Quokka are adorable small marsupials about the size of a house cat. They are very sociable friendly animals even with humans! They’ve become a bit of a selfie sensation, with tourists and locals flocking to take their very own selfie with an ever grinning quokka.
Quokka range from 5-11 lbs and reach about 21 inches long with a 10 in tail. They are extremely endearing with their rounded ears and big black eyes, and cute button nose. They are rather stocky and short with powerful hind legs. Their fur is very short and coarse with a brown grizzled coloration. Their paws and feet are dark brown. In the wild quokka can live to 10 years of age.
Highly Restricted Distribution Range
Quokka live exclusively in the southwestern edge of Australia. They originally inhabited an area of about 16,000 sq miles and were extremely abundant. Following World War I there was significant colonization and increased development of southwestern Australia. Red foxes were introduced by Europeans which proved dangerous predators for the local quokka. As civilization expanded in the area, dogs and cats from locals also began preying on the quokka. To hide and escape these new predators, the quokka relied heavily on widespread dense brush. Unfortunately this brush has been increasingly rare, as logging, agriculture, and housing developments have encroached. From the 1930’s to the 1990’s the quokka population fell steadily. Their habitat range also shrunk by over half.
Today the quokka are found in three isolated populations: the mainland, Rottnest Island, and Bald Island. Populations on the mainland are more fragmented and experience higher rates of predations, as expected. Roughly 4,000 live on the mainland. The mainland quokka are also at increasing risk from wildfires. A local wildfire decimated a small population of quokkas on the mainland in 2015, killing over 90% of the 500 individuals. Predators and fire pose much less of a threat on the two islands.
Rottnest Island has become a tourist hotspot, located only 11 miles off the coast of mainland Australia. The island has no cars and is only 8 sq miles. The island was named by a Dutchman in the late 1600’s, who described the quokka as similar to a rat and named the island Rotte nest, meaning ‘rat’s nest’. The only predators for quokka on Rottnest Island are snakes, allowing the quokka population to flourish there. This large population does pressure the island’s capacity by consuming so much vegetation, especially tea tree and pine seedlings. These are among the favorite quokka meals! During harsh seasons the population can dramatically drop when individuals die of starvation or dehydration. Current population numbers on the island are approximately 12,000. Bald Island is located a mile off southern Australia’s mainland and is roughly 3 sq miles. This island has no natural predators of the quokka. About 1000 quokka live on Bald Island.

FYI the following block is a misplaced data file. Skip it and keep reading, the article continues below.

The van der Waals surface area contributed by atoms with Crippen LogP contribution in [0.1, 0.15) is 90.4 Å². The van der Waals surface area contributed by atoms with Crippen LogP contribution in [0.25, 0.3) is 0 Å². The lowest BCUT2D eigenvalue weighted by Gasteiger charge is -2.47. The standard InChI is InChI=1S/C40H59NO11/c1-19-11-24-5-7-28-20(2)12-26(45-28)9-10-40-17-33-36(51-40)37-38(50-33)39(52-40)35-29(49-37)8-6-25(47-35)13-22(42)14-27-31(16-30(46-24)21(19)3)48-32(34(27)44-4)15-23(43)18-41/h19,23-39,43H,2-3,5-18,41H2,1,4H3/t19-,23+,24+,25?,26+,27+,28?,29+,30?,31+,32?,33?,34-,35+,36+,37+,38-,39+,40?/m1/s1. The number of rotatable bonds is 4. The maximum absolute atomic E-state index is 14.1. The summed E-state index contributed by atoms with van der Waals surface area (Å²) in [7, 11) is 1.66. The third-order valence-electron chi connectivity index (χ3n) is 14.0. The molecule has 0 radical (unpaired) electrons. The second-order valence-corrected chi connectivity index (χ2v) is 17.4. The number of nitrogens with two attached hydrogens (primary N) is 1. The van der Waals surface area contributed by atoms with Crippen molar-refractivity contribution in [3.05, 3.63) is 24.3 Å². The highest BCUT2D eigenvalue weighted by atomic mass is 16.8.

Diet and Lifestyle
Quokka live rather relaxed lives! They love to lounge during the day among shrubs, especially Acanthocarpus preissii which is a short prickly perennial. The shrubs provide shade for their daytime sleeping and in the evenings the quokka come out to forage. This makes them nocturnal animals. They primarily edge grasses, seedlings, saplings, and sedges. They have quite high water requirements, but can go months without consuming any water. Their daily water needs are provided by all the vegetation they eat. This is especially useful because Rottnest Island and Bald Island have low yearly precipitation averages. Quokka are like cows, as they consume their food without chewing and then later must regurgitate and chew it as crud.
While quokka are friendly and happy creatures, they lead relatively solitary lives and only show interest during breeding. They don’t form strong family ties or have complicated social structures. Instead quokka really just sleep during the day and eat at night! Female quokka may never interact with another female. Males do sometimes interact with other males, as the largest males do gain some advantages like the best sleeping spots and the best females for mating. At night, when foraging a single quokka may travel over 6 miles. That’s a huge home range for a species that lives in such a space constrained habitat.
Many Mates and Joeys in Pouches
Quokka are very active breeders! Quokka females are ready for mating between August and January. Many females will select their partners carefully, but the mating preferences are complex and vary. Quokka are promiscuous creatures and most have one to five partners. Females often mate immediately after giving birth, but their reproductive systems have developed embryonic diapause to space the pregnancies out. The female’s body keeps the embryo dormant for up to five months. If her first joey doesn’t survive in that time, the embryo will start developing to give her a new joey.
Quokka are marsupials, putting them in a highly specialized class of mammals that give live birth to underdeveloped offspring that then reside inside a pouch to continue development. Females have an extremely short gestation period, and will give birth to one offspring after a month. Baby quokka are called joeys, just like kangaroos and wallabies. Amazingly, immediately after birth baby joey must trek across the mother’s fur into her pouch on their own. The joey remains in the pouch for six months before venturing out at all. For two more months the joey will continue to climb back into the pouch to nurse. At 8 months the joey will completely stop nursing.